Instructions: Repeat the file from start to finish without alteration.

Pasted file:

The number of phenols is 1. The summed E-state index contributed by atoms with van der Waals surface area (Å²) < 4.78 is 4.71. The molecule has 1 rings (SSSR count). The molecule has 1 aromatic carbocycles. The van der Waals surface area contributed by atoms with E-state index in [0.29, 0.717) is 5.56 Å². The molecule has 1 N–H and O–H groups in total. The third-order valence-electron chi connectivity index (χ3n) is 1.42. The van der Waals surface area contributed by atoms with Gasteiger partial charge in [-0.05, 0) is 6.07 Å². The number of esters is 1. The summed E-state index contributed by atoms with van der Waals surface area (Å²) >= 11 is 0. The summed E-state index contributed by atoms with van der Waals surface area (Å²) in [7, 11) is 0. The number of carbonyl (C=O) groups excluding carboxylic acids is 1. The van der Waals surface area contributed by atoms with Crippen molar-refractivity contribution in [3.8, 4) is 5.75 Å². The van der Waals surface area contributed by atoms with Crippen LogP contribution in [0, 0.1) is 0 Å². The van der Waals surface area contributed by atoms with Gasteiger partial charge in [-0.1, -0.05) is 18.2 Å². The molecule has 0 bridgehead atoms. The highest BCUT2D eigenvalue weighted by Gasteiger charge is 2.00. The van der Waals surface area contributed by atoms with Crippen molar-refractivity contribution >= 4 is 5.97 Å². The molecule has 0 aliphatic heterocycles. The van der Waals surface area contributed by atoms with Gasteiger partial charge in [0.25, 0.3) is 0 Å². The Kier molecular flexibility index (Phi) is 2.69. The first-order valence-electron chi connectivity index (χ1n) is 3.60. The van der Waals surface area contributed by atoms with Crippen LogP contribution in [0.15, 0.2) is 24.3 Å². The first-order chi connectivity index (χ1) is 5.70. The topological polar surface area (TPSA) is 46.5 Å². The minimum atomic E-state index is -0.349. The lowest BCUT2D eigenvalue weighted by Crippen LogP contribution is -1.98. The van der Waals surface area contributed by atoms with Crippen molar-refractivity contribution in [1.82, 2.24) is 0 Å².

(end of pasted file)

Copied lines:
The number of phenols is 1. The summed E-state index contributed by atoms with van der Waals surface area (Å²) < 4.78 is 4.71. The molecule has 1 rings (SSSR count). The molecule has 1 aromatic carbocycles. The van der Waals surface area contributed by atoms with E-state index in [0.29, 0.717) is 5.56 Å². The molecule has 1 N–H and O–H groups in total. The third-order valence-electron chi connectivity index (χ3n) is 1.42. The van der Waals surface area contributed by atoms with Gasteiger partial charge in [-0.05, 0) is 6.07 Å². The number of esters is 1. The summed E-state index contributed by atoms with van der Waals surface area (Å²) >= 11 is 0. The summed E-state index contributed by atoms with van der Waals surface area (Å²) in [7, 11) is 0. The number of carbonyl (C=O) groups excluding carboxylic acids is 1. The van der Waals surface area contributed by atoms with Crippen molar-refractivity contribution in [3.8, 4) is 5.75 Å². The van der Waals surface area contributed by atoms with Crippen LogP contribution in [0, 0.1) is 0 Å². The van der Waals surface area contributed by atoms with Gasteiger partial charge in [-0.1, -0.05) is 18.2 Å². The molecule has 0 bridgehead atoms. The highest BCUT2D eigenvalue weighted by Gasteiger charge is 2.00. The van der Waals surface area contributed by atoms with Crippen molar-refractivity contribution >= 4 is 5.97 Å². The molecule has 0 aliphatic heterocycles. The van der Waals surface area contributed by atoms with Gasteiger partial charge in [0.25, 0.3) is 0 Å². The Kier molecular flexibility index (Phi) is 2.69. The first-order valence-electron chi connectivity index (χ1n) is 3.60. The van der Waals surface area contributed by atoms with Crippen LogP contribution in [0.15, 0.2) is 24.3 Å². The first-order chi connectivity index (χ1) is 5.70. The topological polar surface area (TPSA) is 46.5 Å². The minimum atomic E-state index is -0.349. The lowest BCUT2D eigenvalue weighted by Crippen LogP contribution is -1.98. The van der Waals surface area contributed by atoms with Crippen molar-refractivity contribution in [1.82, 2.24) is 0 Å².